Imagine spending hours at your computer creating and printing promotional brochures, doing good, hard workouts to stay in great condition. Now your in the dojo, the lights are on, the doors unlocked, you've carefully prepared tonight's lessons-and no one shows up. For a martial arts instructor, it's an experience that can quickly drain all your commitment-and fast.

Most students have no idea how many hours the teacher has spent just preparing for classes. Along with teaching, there's encouraging commitment, motivating hard work, cultivating students' beliefs in themselves, and nurturing a belief in their own success, often just to see them hop down the road to newest McDojo to learn the latest technique for dropping your opponent with the tap of a finger.

So what are we, crazy? Sometimes I think so! Yet something keeps us leaping out of bed each morning and trying again. It's that peculiar experience called, "Surprise Achievement."

It's that moment when you struggled to help a confused and frustrated student to understand how a technique works. He tries it once, and gets a painful bruise on his arm; he tries it again and again, but it doesn't seem to have any valid effect on his opponent. Then, just when you thought there were no more ways to explain it, demonstrate it, or get him to commit to the repetition drills, he gets it. You didn't expect it to happen at that moment. Neither did he. And his face turns to you, the expression of disgust and frustration replaced by the surprise of an unexpected achievement. It's spontaneous; it can't be planned, and it's never easy to get there. But it's worth it.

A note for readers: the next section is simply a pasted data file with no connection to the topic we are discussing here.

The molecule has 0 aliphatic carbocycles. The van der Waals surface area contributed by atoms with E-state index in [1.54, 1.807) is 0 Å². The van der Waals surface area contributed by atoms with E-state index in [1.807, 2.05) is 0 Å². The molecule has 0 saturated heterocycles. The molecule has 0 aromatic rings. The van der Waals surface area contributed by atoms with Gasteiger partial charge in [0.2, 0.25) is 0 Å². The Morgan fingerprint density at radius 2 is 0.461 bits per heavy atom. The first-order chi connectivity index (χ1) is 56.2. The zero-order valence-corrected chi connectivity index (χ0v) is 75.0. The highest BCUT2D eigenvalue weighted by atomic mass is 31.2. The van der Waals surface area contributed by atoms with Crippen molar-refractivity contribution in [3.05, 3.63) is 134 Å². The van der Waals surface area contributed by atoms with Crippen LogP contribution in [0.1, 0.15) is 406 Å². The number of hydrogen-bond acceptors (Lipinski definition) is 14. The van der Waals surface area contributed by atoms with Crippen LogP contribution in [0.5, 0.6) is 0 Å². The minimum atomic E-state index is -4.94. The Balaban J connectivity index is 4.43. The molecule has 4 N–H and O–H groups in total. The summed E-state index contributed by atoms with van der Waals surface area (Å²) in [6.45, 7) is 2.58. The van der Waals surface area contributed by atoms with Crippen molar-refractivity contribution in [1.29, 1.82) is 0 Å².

In fact, it's so worth it that I often remind my students that our greatest rewards arise from our greatest difficulties. When you know that they grasp that concept, and they invest their valuable time and energy into what you are teaching, the moments of Surprise-Achievement become more frequent, and your own reward as a teacher, immeasurable.

Every dedicated martial arts instructor knows there is a lot more to teaching than giving a couple of quick demonstrations, explanations, then just sitting back and watching students work their way to a black belt while you count the money.

Every martial artist who decides to go into teaching has had a taste of some kind of success. Maybe it was experienced in tournament competition, and you want to share that feeling with others. Or maybe it was just the atmosphere of the dojo, or the fascination with the techniques and strategies you've learned. But none of those experiences will sustain a good teacher for very long. Believe me, for every moment of success, there are ten moments of frustration that threaten to overwhelm you.

So forget the sales reps. They mean well, but what do they know? And forget the critics who think you're just in it to feed your ego. Forget all the frustration. In the end, all that matters is what you and your students think. And that light in his eyes, that sudden beaming smile, that certain, "Aha!"

...more than makes it all worth while.

Related Tags: martial arts, martial arts instruction, martial arts instructors, learn martial arts

Marshall Buchholz is a Martial Arts instructor and school owner. He teaches the Wu Ying Tao style of Martial Arts. Visit his school's web site at:

You can also find a large variety Self-Defense Techniques, Video Clips, Articles, and other resources at his other web site: